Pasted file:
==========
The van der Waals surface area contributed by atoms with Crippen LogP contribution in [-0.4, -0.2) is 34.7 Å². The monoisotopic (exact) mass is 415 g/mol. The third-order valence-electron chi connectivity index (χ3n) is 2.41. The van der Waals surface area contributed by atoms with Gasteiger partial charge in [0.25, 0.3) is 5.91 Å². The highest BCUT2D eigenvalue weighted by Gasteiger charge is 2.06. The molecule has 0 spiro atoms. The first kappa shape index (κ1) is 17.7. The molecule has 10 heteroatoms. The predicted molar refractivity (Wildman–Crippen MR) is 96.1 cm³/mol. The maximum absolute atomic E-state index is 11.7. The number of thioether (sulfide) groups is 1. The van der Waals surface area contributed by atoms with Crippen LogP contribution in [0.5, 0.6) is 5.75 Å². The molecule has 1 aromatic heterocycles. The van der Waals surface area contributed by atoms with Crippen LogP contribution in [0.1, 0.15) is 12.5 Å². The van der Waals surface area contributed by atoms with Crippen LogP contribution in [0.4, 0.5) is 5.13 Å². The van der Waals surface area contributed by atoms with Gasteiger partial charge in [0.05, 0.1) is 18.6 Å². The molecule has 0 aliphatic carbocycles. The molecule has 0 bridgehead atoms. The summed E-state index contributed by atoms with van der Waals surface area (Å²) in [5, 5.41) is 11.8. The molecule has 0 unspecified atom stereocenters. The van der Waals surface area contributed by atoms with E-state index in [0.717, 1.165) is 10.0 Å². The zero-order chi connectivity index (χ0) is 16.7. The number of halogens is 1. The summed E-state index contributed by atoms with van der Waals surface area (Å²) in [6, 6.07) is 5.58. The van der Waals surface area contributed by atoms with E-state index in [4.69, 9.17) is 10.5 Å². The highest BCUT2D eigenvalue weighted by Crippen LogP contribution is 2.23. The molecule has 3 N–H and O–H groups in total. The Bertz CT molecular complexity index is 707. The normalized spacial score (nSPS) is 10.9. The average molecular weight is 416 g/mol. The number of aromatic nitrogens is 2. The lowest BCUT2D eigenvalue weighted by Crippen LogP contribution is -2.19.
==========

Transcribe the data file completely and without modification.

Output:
The van der Waals surface area contributed by atoms with Crippen LogP contribution in [-0.4, -0.2) is 34.7 Å². The monoisotopic (exact) mass is 415 g/mol. The third-order valence-electron chi connectivity index (χ3n) is 2.41. The van der Waals surface area contributed by atoms with Gasteiger partial charge in [0.25, 0.3) is 5.91 Å². The highest BCUT2D eigenvalue weighted by Gasteiger charge is 2.06. The molecule has 0 spiro atoms. The first kappa shape index (κ1) is 17.7. The molecule has 10 heteroatoms. The predicted molar refractivity (Wildman–Crippen MR) is 96.1 cm³/mol. The maximum absolute atomic E-state index is 11.7. The number of thioether (sulfide) groups is 1. The van der Waals surface area contributed by atoms with Crippen LogP contribution in [0.5, 0.6) is 5.75 Å². The molecule has 1 aromatic heterocycles. The van der Waals surface area contributed by atoms with Crippen LogP contribution in [0.1, 0.15) is 12.5 Å². The van der Waals surface area contributed by atoms with Crippen LogP contribution in [0.4, 0.5) is 5.13 Å². The van der Waals surface area contributed by atoms with Gasteiger partial charge in [0.05, 0.1) is 18.6 Å². The molecule has 0 aliphatic carbocycles. The molecule has 0 bridgehead atoms. The summed E-state index contributed by atoms with van der Waals surface area (Å²) in [5, 5.41) is 11.8. The molecule has 0 unspecified atom stereocenters. The van der Waals surface area contributed by atoms with E-state index in [0.717, 1.165) is 10.0 Å². The zero-order chi connectivity index (χ0) is 16.7. The number of halogens is 1. The summed E-state index contributed by atoms with van der Waals surface area (Å²) in [6, 6.07) is 5.58. The van der Waals surface area contributed by atoms with E-state index in [4.69, 9.17) is 10.5 Å². The highest BCUT2D eigenvalue weighted by Crippen LogP contribution is 2.23. The molecule has 3 N–H and O–H groups in total. The Bertz CT molecular complexity index is 707. The normalized spacial score (nSPS) is 10.9. The average molecular weight is 416 g/mol. The number of aromatic nitrogens is 2. The lowest BCUT2D eigenvalue weighted by Crippen LogP contribution is -2.19.